Between Civilization & Play: A Cultural Perspective on TTRPGs

Johan Huizinga’s Homo Ludens was published in Danish in 1938. A German edition followed in 1944. The English translation appeared in 1949. And in 2020, it remains a landmark of play theory.

Huizinga, a cultural historian, had one goal: to understand play itself. In Homo Ludens, he steps away from psychological, sociological, and other disciplinary theories in order to better understand the persistence and importance of human play.

Homo Ludens by Johan Huizinga. Beacon Paperback edition, 1955.

Huizinga concludes play is pre-cultural, but it does not end when culture begins. Pure play is the basis of culture and civilization, and it continues to pervade and shape both. Homo Ludens establishes and explores this precept by examining play’s influence on art, law, religion, philosophy, literature, and the process of socialization.

Throughout, Huizinga’s subtext is that play is the most exalted human activity. It permeates and undergirds every aspect of our lives and cultures. When we play, we are at our most human. We are, perhaps, at our most civilized—more so than when engaged in other more allegedly “sophisticated” pursuits.

Huizinga’s book precedes TTRPGs’ emergence by several decades. So what happens when we examine this relatively recent form through the lens Huizinga provides?

What is Play?

One of Homo Ludens’s most practical contributions is its concise but encompassing definition of play:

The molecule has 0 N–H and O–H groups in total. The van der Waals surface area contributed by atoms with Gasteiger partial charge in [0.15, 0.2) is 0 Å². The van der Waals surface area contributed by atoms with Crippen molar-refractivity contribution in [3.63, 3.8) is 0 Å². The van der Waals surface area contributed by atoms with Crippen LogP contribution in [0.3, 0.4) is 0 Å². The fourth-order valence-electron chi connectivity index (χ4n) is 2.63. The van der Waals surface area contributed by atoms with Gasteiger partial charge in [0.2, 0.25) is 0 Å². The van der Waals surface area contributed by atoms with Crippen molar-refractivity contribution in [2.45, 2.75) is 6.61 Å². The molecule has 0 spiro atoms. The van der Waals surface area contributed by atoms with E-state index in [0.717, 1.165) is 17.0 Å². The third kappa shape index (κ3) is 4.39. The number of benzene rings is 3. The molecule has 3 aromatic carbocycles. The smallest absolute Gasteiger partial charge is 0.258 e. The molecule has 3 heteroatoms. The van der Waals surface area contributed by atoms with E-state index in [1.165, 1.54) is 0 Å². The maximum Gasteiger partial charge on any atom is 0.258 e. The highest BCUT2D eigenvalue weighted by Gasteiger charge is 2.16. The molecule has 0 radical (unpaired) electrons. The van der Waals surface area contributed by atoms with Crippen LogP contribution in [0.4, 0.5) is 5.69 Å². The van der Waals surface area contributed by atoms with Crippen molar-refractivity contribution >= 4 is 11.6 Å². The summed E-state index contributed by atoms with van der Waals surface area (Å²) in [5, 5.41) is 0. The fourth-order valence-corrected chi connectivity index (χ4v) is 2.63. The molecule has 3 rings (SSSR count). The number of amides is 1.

“Play is a voluntary activity or occupation executed within certain fixed limits of time and place, according to rules freely accepted but absolutely binding, having its aim in itself and accompanied by a feeling of tension, joy, and the consciousness that it is ‘different’ from ‘ordinary life.’”

This definition (often summarized as “the magic circle”) encompasses five key points that are worth emphasizing individually:

  • Play is freely engaged; it can’t be mandated or coerced.
  • Play is disconnected from ordinary life; mundane concerns don’t apply within the field of play.
  • Play is intrinsically satisfying; it is not fundamentally connected to or motivated by any external goal or objective.
  • Play has definite limits in space and time; it only happens in a certain place and during a certain period.
  • Play operates according to special rules; these govern players’ actions but don’t apply to the external world, the rules of which likewise don’t impose on play.
  • Additionally, play tends to establish a community that persists beyond the place, time, and activity of play; players develop cohesive bonds and a sense of being “apart together.”

It’s not surprising to find RPGs fit cleanly into this schema; they emerged from wargames, board games, and theatrical performance, all of which Huizinga was familiar with. But what’s important and interesting are how and why they conform to Huizinga’s theory.

Types of Play

Huizinga recognizes two fundamental manifestations of play within culture: competition and representation. TTRPGs unify these two forms. The genre literally takes its name from—is defined by—this union: roleplaying and game.

Play as representation is most evident in theatre; we go to see a play. Competition is present in every sport we watch. The contrast is obvious. Hamlet is not a game; football is not a dramatic performance. But both are play.

Representation

RPGs recombine performance and competition in the act of play; they give players goals, obstacles to those goals, and rules for overcoming obstacles. To do so, players relinquish their mundane identity and assume the role of a character (or characters) not themselves.

Representation is one of Huizinga’s two fundamental types of play. Alexandre Benois, “Italian Comedy (Indescreet Punchinello)”, 1906. Public domain.